Regarding this important question, scholarly research reveals that recognition of the unborn as “persons in the whole sense” was largely determined by the biological and medical knowledge of each historical era[2]. The ovum and the actual nature of fertilization were not discovered until the nineteenth century, and prior to this, scientists and contemporaneous jurists supposed that human life commenced at “formation,” “animation,” or “quickening.” Abortion was seen as unquestionably homicidal only after the gestational point at which, in light of the science of the time, human life was finally understood to be present. [3]

Many legal scholars have pointed out that other areas of law, such as torts property and criminal law, all recognize the unborn child as a person with legal protections under the law.

[M]edical authority has recognized long sense that the child is in existence from the moment of conception, and for many purposes. It existence is recognized by the law. The criminal law regards it as a separate entity, and the law of property considers it in being for all purposes which are to its benefit, such as taking by will or dissent… All writers who discuss the problem have joined in condemning the old rule, and maintaining that the unborn child out of an automobile is as much a person in the street as the mother. [4]

In reference to property law, in 1941, a New York Court stated: “it has been the uniform and unvarying decision of all common law courts in respect of the state matters for at least the past two hundred years that a child en ventre sa mère (in its mother’s womb) is ‘born’ and ‘alive’ for all purposes for his benefit.”[5]

The rules of property law have not changed, and pre-born children are still afforded their just legal protections. If property law recognizes the rights of a child in its mother’s womb, it makes no sense that the court would deny them, especially since property was not the only area of law in which those rights were recognized.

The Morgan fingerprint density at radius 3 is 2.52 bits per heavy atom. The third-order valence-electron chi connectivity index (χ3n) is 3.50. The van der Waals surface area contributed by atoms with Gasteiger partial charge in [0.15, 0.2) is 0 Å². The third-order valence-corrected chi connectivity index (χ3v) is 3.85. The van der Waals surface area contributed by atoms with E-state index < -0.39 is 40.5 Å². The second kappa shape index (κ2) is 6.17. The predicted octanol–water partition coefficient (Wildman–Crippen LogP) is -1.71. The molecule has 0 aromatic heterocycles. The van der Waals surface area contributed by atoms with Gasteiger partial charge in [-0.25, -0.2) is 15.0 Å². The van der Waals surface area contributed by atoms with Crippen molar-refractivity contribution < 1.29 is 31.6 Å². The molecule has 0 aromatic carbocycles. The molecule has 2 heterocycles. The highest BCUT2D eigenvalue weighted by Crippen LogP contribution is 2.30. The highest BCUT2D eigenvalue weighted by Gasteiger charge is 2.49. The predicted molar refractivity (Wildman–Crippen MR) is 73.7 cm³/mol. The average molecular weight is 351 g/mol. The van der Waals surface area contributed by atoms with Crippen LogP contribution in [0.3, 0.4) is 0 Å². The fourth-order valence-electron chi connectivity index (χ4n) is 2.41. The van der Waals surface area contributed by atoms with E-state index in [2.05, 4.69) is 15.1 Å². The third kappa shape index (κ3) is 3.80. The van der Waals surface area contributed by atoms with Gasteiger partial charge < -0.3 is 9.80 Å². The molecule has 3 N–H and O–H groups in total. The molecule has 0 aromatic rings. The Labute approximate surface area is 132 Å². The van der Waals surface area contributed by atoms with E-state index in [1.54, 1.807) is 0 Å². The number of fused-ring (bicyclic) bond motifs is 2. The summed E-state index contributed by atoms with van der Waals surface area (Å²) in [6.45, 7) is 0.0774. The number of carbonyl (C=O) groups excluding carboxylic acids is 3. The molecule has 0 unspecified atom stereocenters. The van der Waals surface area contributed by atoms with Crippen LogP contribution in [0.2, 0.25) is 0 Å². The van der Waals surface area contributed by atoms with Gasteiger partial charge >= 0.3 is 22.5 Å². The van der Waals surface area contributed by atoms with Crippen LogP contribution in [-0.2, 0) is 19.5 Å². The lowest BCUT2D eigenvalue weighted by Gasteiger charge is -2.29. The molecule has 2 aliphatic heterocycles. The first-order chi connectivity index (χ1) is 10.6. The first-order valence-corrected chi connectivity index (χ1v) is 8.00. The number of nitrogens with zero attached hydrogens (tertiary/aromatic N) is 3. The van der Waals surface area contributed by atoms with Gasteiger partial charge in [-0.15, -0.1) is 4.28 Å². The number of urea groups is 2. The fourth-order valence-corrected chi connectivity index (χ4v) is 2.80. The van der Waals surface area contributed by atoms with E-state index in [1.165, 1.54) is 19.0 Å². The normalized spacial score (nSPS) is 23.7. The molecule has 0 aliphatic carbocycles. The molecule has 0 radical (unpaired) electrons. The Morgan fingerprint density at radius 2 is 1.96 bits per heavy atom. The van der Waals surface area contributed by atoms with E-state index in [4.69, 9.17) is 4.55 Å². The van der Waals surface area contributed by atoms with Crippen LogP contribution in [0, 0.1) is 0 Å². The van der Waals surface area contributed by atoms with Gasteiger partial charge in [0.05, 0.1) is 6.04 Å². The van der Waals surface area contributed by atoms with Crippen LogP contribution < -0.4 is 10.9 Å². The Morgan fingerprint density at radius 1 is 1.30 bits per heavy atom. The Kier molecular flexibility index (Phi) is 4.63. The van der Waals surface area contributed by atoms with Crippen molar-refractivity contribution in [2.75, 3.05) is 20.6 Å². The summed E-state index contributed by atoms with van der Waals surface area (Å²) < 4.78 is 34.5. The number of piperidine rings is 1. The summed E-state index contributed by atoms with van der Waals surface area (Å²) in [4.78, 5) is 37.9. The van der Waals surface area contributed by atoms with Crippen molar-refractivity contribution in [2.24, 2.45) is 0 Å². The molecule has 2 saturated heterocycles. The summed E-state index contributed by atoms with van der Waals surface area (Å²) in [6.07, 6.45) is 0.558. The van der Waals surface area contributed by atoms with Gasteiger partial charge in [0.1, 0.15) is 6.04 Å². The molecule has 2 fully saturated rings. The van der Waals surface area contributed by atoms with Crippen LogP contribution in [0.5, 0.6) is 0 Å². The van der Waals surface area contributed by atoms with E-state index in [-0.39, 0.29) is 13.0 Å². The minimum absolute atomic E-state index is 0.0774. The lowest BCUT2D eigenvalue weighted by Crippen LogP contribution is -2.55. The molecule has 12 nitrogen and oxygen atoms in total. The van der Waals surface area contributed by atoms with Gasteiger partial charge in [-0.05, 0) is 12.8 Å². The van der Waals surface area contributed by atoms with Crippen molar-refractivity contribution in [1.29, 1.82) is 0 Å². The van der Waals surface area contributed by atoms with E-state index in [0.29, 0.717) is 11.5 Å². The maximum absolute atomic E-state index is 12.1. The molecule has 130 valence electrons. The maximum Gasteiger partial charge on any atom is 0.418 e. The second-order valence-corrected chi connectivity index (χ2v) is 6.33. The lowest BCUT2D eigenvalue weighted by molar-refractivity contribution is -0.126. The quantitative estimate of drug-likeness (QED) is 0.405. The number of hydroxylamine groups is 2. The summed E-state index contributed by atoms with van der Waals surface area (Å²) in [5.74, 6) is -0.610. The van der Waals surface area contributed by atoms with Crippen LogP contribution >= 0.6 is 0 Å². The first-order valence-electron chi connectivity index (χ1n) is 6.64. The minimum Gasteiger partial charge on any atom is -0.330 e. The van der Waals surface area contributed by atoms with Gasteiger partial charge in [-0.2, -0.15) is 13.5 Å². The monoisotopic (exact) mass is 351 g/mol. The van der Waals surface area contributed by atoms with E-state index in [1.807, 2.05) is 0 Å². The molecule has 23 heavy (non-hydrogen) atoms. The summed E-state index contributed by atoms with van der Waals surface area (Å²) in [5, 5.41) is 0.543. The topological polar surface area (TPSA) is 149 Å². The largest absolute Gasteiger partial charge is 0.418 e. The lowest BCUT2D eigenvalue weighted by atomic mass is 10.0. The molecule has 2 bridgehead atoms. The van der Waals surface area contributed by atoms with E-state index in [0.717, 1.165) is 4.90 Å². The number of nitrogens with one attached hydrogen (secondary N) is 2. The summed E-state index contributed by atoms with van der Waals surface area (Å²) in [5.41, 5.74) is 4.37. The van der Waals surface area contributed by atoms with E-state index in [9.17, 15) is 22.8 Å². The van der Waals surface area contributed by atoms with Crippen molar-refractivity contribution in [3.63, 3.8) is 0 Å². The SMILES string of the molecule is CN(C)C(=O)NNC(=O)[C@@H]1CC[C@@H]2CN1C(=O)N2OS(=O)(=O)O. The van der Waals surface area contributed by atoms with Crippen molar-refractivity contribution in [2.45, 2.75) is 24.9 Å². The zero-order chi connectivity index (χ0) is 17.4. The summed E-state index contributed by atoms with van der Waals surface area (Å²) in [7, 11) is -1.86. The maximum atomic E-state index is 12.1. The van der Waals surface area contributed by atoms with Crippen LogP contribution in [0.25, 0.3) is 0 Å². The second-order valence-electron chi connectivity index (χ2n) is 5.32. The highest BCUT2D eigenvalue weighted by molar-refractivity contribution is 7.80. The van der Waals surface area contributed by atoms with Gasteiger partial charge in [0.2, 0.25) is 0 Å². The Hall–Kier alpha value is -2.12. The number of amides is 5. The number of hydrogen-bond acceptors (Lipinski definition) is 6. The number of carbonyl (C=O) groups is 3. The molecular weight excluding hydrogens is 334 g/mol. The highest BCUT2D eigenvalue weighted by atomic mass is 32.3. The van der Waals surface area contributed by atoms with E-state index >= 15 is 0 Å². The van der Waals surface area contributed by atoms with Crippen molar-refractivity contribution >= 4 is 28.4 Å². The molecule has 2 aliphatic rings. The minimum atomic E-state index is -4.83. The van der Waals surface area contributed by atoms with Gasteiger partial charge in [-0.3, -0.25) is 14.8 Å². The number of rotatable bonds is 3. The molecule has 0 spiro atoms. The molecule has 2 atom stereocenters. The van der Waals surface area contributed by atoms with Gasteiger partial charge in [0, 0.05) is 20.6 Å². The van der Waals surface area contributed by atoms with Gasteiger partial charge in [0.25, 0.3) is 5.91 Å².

By 1971, twenty-nine states and the District of Columbia allowed suits for prenatal injuries based on tort law, and an additional nine rejected the viability distinction and allowing recovery[6]. In 1953, a New York State appellate court found that:

We ought to be safe in this respect. In saying that legal separability should begin where there is biological separability. We know something more of the actual process of conception and foetal development now than when some of the common-law cases were decided; and what we know makes it possible to demonstrate clearly that separability begins at conception.[7]

This rationale was also stated by the Pennsylvania Supreme Court in 1960:

As for the notion that the child must have been viable when the injuries were received, which is claimed the attention of several of the states, we regard it as having little to do with the basic right to recover, when the foetus is regarded as having existence as a separate creature from the moment of conception.[8]

Today, only three states do not provide tort claims for prenatal injuries, nearly 3 thirty states allow for recovery at any point in the pregnancy[9]. This is yet another example of the schizophrenic nature of the Supreme Court denying pre-born children recognition under the law, when the law of torts clearly recognized their rights.

In criminal law, the quickening distinction was dropped my most a legislatures by the 1860s as medical science progressed, and today thirty-eight states have abolished the born alive rule in the lower prosecution for fetal homicide at any time in the pregnancy.[10]him him